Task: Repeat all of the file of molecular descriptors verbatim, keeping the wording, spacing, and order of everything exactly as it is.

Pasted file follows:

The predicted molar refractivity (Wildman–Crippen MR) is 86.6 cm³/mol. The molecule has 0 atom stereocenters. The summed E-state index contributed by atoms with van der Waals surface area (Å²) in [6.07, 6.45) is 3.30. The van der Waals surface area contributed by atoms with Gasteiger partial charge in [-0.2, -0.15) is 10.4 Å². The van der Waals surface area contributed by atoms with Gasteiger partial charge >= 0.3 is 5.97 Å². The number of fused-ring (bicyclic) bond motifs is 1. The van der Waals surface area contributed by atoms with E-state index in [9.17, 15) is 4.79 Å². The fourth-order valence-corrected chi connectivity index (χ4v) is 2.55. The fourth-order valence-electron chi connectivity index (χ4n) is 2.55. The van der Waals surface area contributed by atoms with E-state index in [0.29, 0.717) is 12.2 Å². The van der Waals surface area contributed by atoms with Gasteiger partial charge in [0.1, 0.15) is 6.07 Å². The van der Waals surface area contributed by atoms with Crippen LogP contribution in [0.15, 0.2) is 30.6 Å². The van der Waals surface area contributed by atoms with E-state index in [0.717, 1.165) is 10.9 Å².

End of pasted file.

The predicted molar refractivity (Wildman–Crippen MR) is 86.6 cm³/mol. The molecule has 0 atom stereocenters. The summed E-state index contributed by atoms with van der Waals surface area (Å²) in [6.07, 6.45) is 3.30. The van der Waals surface area contributed by atoms with Gasteiger partial charge in [-0.2, -0.15) is 10.4 Å². The van der Waals surface area contributed by atoms with Gasteiger partial charge >= 0.3 is 5.97 Å². The number of fused-ring (bicyclic) bond motifs is 1. The van der Waals surface area contributed by atoms with E-state index in [9.17, 15) is 4.79 Å². The fourth-order valence-corrected chi connectivity index (χ4v) is 2.55. The fourth-order valence-electron chi connectivity index (χ4n) is 2.55. The van der Waals surface area contributed by atoms with E-state index in [0.29, 0.717) is 12.2 Å². The van der Waals surface area contributed by atoms with Gasteiger partial charge in [0.1, 0.15) is 6.07 Å². The van der Waals surface area contributed by atoms with Crippen LogP contribution in [0.15, 0.2) is 30.6 Å². The van der Waals surface area contributed by atoms with E-state index in [0.717, 1.165) is 10.9 Å².